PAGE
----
A similar 2008 study by Eric Brymer, a professor at Australia’s Queensland University of Technology, asked extreme athletes to describe, in their own words, the reason they risk their lives for the sake of a thrill. Through written and conversational interviews with 15 of these athletes, Brymer uncovered motivations that were as enlightening as they were expressive.
An extreme wind-surfer, for example, shared this with Brymer:
I have never met anyone who has stood, however precariously, on the flanks of a great mountain, or who has been, however, briefly, to the dark world at the edge of the abyss, and not come back changed. Changed how? More humble, perhaps, more aware of the fragility of life.
Another interviewee, a kayak explorer with a double Ph.D. in health psychology and education, reflected on the deep effects that successfully riding—and surviving—a flash flood had on him:
I had changed. I found myself to be more forgiving and more patient; reflection replaced reaction more often than before. My hard logic more readily made room for intuitive considerations, something I had seldom given much notice. I no longer thought of truth as something definite and unyielding but as something woven into both sides of an issue.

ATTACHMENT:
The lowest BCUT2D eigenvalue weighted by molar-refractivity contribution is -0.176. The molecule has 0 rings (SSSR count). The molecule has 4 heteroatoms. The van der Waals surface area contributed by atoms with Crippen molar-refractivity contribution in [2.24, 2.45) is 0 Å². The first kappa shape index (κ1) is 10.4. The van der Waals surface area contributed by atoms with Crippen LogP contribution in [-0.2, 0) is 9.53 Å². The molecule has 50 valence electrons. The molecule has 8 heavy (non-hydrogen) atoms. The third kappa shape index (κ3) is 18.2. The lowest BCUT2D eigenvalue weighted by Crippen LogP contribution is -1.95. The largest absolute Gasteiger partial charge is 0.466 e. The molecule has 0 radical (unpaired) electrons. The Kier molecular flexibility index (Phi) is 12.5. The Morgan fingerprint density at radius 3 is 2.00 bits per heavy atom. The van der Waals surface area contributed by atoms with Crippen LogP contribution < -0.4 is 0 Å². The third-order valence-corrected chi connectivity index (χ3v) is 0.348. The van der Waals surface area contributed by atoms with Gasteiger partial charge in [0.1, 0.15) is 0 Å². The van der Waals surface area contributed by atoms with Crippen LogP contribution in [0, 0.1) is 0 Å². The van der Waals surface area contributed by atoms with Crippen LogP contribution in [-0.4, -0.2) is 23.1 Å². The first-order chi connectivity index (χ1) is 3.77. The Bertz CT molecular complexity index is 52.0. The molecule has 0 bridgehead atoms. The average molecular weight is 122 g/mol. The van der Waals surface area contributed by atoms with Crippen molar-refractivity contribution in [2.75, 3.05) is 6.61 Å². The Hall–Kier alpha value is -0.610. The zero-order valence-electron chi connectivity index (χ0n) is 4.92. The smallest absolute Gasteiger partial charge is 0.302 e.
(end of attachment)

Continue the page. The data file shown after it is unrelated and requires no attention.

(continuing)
Underlying these athletes’ experience (and in both papers, every extreme athlete virtually express the same sentiment) is a positive psychological change, which seems to be the direct result of partaking in a life-threatening sport. The overwhelming responses Brymer received led him to conclude that these athletes' relationship to their natural environments "transforms the human tendency for anthropocentricity and replaces it with ecocentricity and the realization of true courage and humility." The ego shrinks, and in its place grows a deep understanding of one's relationship with the natural world.
The gut reaction to label Potter's actions as selfish are understandable. But BASE jumpers, and extreme athletes in general, report experiencing a fundamental and organic change for the better by virtue of their sport. Potter—the luminary, the event, the force of nature—might not have been the Potter that we knew without precariously spending his time high in the mountains.
As one BASE jumper told Brymer: "You can’t even begin to try to make somebody who hasn’t done it understand how frightening, how exciting, how peaceful and beautiful that sensation is."
Lead photo: BASE jumpers in Kemaliye, Turkey. (Photo: Prometheus72/Shutterstock)